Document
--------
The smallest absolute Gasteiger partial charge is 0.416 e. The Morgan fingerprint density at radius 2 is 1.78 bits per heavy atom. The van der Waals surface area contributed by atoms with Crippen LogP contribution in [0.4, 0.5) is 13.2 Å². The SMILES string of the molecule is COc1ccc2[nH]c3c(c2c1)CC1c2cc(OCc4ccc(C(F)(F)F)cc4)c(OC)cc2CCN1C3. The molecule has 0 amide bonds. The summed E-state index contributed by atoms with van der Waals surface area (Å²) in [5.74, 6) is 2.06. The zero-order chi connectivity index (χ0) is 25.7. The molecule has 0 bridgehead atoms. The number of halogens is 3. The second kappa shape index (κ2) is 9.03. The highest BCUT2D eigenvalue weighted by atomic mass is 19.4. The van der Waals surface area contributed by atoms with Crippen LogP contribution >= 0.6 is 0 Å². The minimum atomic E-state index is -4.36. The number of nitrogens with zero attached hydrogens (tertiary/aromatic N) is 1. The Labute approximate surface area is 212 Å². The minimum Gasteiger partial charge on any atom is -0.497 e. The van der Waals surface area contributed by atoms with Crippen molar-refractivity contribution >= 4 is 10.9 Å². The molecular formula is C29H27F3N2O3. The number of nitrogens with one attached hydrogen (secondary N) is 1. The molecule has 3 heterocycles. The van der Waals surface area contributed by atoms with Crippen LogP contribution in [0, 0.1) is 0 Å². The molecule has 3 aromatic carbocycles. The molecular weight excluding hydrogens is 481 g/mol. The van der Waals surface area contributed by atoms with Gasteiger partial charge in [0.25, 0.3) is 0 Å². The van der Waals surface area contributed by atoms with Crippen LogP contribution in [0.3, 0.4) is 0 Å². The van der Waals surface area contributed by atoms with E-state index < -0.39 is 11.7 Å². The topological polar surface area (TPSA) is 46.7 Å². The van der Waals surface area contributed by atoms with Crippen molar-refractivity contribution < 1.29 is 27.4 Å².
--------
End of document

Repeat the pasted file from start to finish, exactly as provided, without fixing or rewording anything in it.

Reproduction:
The smallest absolute Gasteiger partial charge is 0.416 e. The Morgan fingerprint density at radius 2 is 1.78 bits per heavy atom. The van der Waals surface area contributed by atoms with Crippen LogP contribution in [0.4, 0.5) is 13.2 Å². The SMILES string of the molecule is COc1ccc2[nH]c3c(c2c1)CC1c2cc(OCc4ccc(C(F)(F)F)cc4)c(OC)cc2CCN1C3. The molecule has 0 amide bonds. The summed E-state index contributed by atoms with van der Waals surface area (Å²) in [5.74, 6) is 2.06. The zero-order chi connectivity index (χ0) is 25.7. The molecule has 0 bridgehead atoms. The number of halogens is 3. The second kappa shape index (κ2) is 9.03. The highest BCUT2D eigenvalue weighted by atomic mass is 19.4. The van der Waals surface area contributed by atoms with Crippen LogP contribution >= 0.6 is 0 Å². The minimum atomic E-state index is -4.36. The number of nitrogens with zero attached hydrogens (tertiary/aromatic N) is 1. The Labute approximate surface area is 212 Å². The minimum Gasteiger partial charge on any atom is -0.497 e. The van der Waals surface area contributed by atoms with Crippen molar-refractivity contribution >= 4 is 10.9 Å². The molecular formula is C29H27F3N2O3. The number of nitrogens with one attached hydrogen (secondary N) is 1. The molecule has 3 heterocycles. The van der Waals surface area contributed by atoms with Crippen LogP contribution in [0, 0.1) is 0 Å². The molecule has 3 aromatic carbocycles. The molecular weight excluding hydrogens is 481 g/mol. The van der Waals surface area contributed by atoms with Gasteiger partial charge in [0.25, 0.3) is 0 Å². The van der Waals surface area contributed by atoms with Crippen LogP contribution in [0.3, 0.4) is 0 Å². The van der Waals surface area contributed by atoms with E-state index < -0.39 is 11.7 Å². The topological polar surface area (TPSA) is 46.7 Å². The van der Waals surface area contributed by atoms with Crippen molar-refractivity contribution < 1.29 is 27.4 Å².